Greg Piper’s bill to protect Newcastle rail corridor fails to win support of major parties

admin | 杭州桑拿
4 Dec 2018

The Newcastle rail corridor east of Stewart Avenue.► Comment: Conspiracy theorists remaining on track
杭州桑拿按摩

► Planning hearing to open

NEITHER the government nor Labor look likely to back Lake Macquarie independent MP Greg Piper’s bill to protect the Newcastle rail corridor from development after the heavy rail line is truncated.

But Premier Mike Baird says the government will consider measures to ensure the community is ‘‘comfortable’’ with its Newcastle city centre revitalisation project.

Mr Piper has introduced the bill and is expected to bring it on in Parliament on Thursday.

Under the provisions, development on the rail corridor between Wickham and Newcastle would be limited to public open space, areas for passive recreation, kiosks, cafes and amenities or public transport.

That would allow cycleways, gardens and parks, walkways, pedestrian overpasses and public art installations, with development consent from the city council.

Mr Piper has said it would honour the original rhetoric from the government that the land would remain for public space or new transport.

But since deciding on a light rail route that would traverse only part of the corridor the government has not ruled out some form of development on the vacant land, although it has said it does not support high rise.

Members of the government, including Mr Baird, have held discussions with Mr Piper about the bill, but it is understood the Coalition partyroom did not favour supporting it.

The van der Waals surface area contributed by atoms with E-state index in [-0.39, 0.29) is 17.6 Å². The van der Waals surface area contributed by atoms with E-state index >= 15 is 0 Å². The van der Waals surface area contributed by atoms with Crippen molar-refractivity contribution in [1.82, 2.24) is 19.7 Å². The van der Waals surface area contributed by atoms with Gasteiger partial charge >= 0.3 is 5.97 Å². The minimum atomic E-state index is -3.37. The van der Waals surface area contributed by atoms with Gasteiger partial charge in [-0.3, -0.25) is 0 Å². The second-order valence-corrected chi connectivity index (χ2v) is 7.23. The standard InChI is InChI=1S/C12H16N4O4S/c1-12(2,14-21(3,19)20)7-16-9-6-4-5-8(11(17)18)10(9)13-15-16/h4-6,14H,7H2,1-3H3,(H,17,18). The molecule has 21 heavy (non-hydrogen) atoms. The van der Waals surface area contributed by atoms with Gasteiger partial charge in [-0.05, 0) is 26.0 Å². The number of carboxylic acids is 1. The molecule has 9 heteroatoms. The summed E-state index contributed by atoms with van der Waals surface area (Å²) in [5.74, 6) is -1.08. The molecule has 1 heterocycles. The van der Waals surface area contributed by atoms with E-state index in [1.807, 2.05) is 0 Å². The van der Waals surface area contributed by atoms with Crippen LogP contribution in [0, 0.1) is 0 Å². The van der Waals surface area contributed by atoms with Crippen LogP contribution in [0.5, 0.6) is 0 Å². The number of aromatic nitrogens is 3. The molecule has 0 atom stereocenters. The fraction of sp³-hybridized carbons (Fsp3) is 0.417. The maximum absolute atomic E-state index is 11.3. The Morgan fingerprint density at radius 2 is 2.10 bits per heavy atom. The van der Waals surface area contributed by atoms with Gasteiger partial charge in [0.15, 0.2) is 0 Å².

Mr Baird said on Wednesday his government understood Mr Piper’s concerns.

‘‘What we’re determined to do is have the community proud of the processes … that this is their project,’’ he said.

Asked if that meant the government wouldn’t back the bill, he said ‘‘we’re in discussions with Greg’’.

Labor said the bill was only a ‘‘plan B’’ when the government should not go ahead with the truncation in the first place.

‘‘If the government has no plans to develop the corridor then why isn’t it backing this bill?’’ Labor transport spokeswoman Penny Sharpe said.

The rail line is due to be closed for truncation on December 26.

By MICHELLE HARRIS

I’M yet to hear of a more sensible measure to placate legitimate concerns about the truncation of Newcastle’s rail line that have emerged in the wake of the recent corruption inquiry into political donations – and to silence the conspiracy theorists who were there all along.

But Greg Piper’s bill, to prevent development of the rail corridor for uses other than passive recreation, cafes and community spaces once the trains are gone, seems destined to go without the support needed to make it through NSW Parliament and into law.

One would have thought that if removing the heavy rail and installing light rail along part of the corridor was not an elaborate and expensive ruse for handing over the rest of the land to developers to erect soaring apartment towers, then the Baird government would just back the independent MP’s bill to prove it.

And if Labor is serious about stopping the ‘‘greedy developers’’, why not lend its support?

But in state politics, commonsense rarely applies.

Governments typically don’t like private members’ bills, as they tend to look foolish for not coming up with the legislation in the first place.

And Labor, still campaigning against the removal of the rail, won’t want to lose one of its key arguments – that the government is cosying up to developers after a number of them filled the Liberal Party’s coffers with illegal donations ahead of the last election.

The ALP would also be reluctant to help Piper to such a victory when it still hopes to take back his seat some day, even if his bill is aimed at protecting the community’s interests.

In practical terms, if the government doesn’t back the bill then it won’t make it through the lower house.

And if it won’t do so, then it needs to hurry up and explain what will happen to the corridor land, before it closes the heavy rail in less than two months and before we all start to listening to the conspiracies.

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